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Daimler has announced the successful conclusion of the “NextGenAM” pilot project which was launched in 2017 in partnership with EOS and AEROTEC.

NextGenAM Pilot Project For Automated Metallic 3D Printing A Success

NextGenAM Pilot Project For Automated Metallic 3D Printing A Success

Daimler has announced the successful conclusion of the “NextGenAM” pilot project which was launched in 2017 in partnership with EOS and AEROTEC. The project aimed to develop a digitalised next-generation manufacturing line which would be able to produce aluminium components for the automotive and aerospace sectors significantly more cost-effectively than is currently possible. “NextGenAM” has demonstrated huge potential for the production of replacement parts and series-production components as manufacturing costs could be reduced by up to 50 percent compared with existing 3D printing systems.

The integrated, scalable additive production chain covers all steps from data preparation to quality assurance. It is fully automated right through to the point where the printed parts are mechanically sawn off the build platform which means that no manual work is now required at any stage of the process. Furthermore, the machines are networked, and the entire production process runs itself from a central control, autonomous station.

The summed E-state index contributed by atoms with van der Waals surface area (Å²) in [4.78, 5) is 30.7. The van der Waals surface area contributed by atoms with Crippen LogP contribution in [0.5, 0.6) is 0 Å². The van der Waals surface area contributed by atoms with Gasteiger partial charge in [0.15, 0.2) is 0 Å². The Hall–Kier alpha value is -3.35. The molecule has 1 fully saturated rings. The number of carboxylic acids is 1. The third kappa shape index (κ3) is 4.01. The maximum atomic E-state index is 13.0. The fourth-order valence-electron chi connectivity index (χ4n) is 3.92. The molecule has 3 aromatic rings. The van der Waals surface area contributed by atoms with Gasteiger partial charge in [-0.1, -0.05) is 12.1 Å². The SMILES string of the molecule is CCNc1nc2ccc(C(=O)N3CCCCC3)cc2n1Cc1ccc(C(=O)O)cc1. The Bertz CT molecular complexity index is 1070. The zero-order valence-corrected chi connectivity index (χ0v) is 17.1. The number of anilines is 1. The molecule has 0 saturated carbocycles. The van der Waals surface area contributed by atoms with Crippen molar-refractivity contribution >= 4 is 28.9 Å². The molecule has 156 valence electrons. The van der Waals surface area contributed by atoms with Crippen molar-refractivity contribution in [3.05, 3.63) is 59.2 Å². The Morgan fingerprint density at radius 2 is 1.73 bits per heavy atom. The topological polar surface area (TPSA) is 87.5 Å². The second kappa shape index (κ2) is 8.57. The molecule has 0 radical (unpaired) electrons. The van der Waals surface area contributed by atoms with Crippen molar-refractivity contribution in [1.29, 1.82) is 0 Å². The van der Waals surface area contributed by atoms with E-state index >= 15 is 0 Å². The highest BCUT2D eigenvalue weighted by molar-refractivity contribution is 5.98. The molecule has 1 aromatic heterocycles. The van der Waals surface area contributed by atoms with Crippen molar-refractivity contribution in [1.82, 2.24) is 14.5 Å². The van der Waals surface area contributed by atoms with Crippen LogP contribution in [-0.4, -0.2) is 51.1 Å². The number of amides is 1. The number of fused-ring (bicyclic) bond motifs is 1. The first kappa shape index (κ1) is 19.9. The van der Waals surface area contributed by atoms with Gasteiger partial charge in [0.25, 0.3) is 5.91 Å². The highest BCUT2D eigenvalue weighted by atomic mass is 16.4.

This 3D printing process is particularly useful in the replacement part sector since, in the event of a tool problem, infrequently required parts can often be reproduced more cost-effectively than with conventional sand or pressure casting processes. Furthermore, 3D printing is also eminently suitable, for instance, for the production of the integrated base plates that carry the cooling lines for the batteries in electric vehicles.

The automation of the entire AM production chain will in future make it possible to manufacture larger batches in series production – with the same reliability, functionality, durability and economic efficiency as conventionally manufactured components. Components for new vehicles can be optimised for 3D printing during the design phase, bringing the promise of further advantages in terms of cost.

 

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